“We might not all share the same background, color or language, but we are all sinners in need of a Savior.”
Don’t miss part 1 of the interview with Jaime Loya, in which the pastor discusses his unexpected call to ministry and the beginning years of his church plant in the border town of San Benito, Texas.
Tell me about the lowest moment during your church’s early struggles.
We were doing a fundraiser and I burnt my arm trying to cook some chicken. I burnt all the hairs off my arm and had like a third-degree burn. After that, I remember telling God that if he wasn’t powerful enough for his church, then I couldn’t do it either. I kind of put it back on God, and I told the church I was through with fundraisers.
How did God take that?
I had spent a long season of weeks and months praying for revival. Even during that time, I was praying for revival, praying for revival, praying for revival because that is the one thing I heard growing up that the church needs: revival. God spoke to me and said, “Instead of praying for revival, prepare for revival.” In other words, God was telling me the church wasn’t working because we were not doing our part. God began to deal with me about taking the church to the people instead of waiting for people to come to the church.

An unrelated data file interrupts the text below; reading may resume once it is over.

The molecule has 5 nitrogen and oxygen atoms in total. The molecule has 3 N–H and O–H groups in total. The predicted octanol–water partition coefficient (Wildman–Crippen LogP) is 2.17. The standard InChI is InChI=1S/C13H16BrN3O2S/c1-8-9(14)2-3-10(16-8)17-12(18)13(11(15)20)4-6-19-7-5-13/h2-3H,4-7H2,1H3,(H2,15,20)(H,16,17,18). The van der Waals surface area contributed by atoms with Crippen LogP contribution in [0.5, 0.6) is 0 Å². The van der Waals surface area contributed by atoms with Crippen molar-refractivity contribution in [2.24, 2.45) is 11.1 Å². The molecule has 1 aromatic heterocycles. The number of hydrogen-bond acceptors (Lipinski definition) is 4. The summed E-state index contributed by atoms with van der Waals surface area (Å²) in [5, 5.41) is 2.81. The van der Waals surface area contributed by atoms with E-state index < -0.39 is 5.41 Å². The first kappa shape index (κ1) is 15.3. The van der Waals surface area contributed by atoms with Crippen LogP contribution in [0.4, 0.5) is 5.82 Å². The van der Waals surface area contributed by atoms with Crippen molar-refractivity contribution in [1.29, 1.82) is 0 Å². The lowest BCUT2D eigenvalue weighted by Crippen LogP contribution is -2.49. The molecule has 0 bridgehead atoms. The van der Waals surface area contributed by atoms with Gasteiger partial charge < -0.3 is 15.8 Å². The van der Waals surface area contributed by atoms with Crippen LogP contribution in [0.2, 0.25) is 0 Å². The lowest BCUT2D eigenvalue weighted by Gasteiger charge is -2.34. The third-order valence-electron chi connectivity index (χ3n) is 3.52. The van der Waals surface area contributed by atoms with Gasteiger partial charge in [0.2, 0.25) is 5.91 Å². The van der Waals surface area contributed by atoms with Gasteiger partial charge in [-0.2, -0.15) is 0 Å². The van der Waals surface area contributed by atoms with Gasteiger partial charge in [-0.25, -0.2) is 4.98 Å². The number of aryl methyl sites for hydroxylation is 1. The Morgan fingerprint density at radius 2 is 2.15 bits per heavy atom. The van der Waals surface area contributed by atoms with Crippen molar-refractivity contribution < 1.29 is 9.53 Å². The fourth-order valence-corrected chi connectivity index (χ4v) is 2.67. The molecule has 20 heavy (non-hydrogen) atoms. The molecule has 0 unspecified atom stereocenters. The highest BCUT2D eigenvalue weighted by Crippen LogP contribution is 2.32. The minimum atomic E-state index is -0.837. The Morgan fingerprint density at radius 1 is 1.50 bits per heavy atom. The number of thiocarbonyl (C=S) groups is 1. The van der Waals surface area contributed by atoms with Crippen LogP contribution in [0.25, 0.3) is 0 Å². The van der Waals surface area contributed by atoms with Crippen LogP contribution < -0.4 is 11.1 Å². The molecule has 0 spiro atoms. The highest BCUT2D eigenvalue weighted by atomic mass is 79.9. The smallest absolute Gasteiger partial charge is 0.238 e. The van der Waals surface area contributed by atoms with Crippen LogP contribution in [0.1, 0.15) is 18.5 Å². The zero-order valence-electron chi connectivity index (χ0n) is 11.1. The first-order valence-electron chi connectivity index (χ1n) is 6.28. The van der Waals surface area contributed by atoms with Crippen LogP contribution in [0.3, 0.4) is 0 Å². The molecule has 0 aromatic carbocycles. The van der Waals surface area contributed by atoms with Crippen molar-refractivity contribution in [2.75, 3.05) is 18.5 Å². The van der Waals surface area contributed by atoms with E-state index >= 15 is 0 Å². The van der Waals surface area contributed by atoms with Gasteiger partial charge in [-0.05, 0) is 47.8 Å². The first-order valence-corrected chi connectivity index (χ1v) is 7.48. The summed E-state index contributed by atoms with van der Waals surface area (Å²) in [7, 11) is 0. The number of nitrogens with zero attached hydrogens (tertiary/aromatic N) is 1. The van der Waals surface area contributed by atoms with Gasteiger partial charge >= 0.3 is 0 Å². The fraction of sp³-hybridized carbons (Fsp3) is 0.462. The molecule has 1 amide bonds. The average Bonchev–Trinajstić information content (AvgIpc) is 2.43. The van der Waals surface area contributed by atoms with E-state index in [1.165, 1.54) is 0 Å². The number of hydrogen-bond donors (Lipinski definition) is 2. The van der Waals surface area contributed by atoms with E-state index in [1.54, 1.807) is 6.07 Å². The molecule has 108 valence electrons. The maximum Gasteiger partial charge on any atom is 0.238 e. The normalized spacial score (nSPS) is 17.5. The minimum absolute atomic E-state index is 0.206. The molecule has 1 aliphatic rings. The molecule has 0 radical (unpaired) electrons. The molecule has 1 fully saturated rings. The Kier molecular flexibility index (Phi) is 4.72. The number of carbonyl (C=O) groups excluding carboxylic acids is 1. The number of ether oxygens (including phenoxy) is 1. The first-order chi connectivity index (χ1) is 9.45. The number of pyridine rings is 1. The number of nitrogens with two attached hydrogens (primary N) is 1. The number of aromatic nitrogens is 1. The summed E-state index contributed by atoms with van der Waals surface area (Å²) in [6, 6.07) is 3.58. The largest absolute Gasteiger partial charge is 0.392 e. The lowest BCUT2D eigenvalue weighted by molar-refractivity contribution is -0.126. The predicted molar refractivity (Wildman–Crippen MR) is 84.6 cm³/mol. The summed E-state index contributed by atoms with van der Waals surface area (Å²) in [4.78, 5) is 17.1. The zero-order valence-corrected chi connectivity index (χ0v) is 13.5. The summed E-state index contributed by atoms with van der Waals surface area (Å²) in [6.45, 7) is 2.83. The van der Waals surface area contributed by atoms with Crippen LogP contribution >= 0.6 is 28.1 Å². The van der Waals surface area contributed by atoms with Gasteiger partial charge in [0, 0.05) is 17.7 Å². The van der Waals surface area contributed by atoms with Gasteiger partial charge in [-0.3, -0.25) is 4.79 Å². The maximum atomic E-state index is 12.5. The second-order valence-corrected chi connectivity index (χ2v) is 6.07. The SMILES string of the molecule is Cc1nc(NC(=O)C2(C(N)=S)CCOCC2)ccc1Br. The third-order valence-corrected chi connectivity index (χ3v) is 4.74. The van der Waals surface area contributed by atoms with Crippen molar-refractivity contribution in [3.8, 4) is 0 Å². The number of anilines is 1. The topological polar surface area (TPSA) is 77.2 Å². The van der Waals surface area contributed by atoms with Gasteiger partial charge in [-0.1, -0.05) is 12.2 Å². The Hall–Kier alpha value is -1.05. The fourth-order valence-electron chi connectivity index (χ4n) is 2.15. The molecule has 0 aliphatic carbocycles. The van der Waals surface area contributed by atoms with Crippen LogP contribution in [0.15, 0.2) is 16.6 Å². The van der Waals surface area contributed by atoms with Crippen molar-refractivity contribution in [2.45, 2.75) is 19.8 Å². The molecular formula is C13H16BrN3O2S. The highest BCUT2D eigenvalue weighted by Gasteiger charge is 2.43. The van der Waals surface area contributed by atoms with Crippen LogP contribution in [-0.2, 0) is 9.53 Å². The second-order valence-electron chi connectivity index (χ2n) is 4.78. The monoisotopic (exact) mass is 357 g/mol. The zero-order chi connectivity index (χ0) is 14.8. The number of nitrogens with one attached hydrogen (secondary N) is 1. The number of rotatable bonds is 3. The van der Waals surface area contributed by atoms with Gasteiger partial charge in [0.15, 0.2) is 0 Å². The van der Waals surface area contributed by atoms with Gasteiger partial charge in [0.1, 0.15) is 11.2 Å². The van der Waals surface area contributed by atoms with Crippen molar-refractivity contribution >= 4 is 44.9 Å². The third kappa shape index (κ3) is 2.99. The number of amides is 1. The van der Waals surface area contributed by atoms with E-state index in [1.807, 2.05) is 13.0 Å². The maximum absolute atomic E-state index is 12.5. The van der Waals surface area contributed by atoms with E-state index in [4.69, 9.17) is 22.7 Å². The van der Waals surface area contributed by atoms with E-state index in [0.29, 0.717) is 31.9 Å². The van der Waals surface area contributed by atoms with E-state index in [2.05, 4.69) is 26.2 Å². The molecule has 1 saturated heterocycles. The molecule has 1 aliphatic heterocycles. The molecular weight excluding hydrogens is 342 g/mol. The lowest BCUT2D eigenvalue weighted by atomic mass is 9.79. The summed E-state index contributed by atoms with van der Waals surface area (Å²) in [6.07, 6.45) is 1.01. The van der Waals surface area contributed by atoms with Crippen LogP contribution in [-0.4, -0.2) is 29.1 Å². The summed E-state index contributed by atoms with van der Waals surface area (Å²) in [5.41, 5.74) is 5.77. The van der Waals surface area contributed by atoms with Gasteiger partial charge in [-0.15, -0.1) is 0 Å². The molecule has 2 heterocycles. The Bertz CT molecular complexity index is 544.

How did that word from God change the church?
Our entire mindset shifted within days. Instead of trying to draw people into the church, we said, “You know what? Let’s go out and be the church.” We started doing everything we had envisioned from the very beginning—doing outreaches, developing leaders and training our people. We were getting ready for revival, for what God was asking us to do.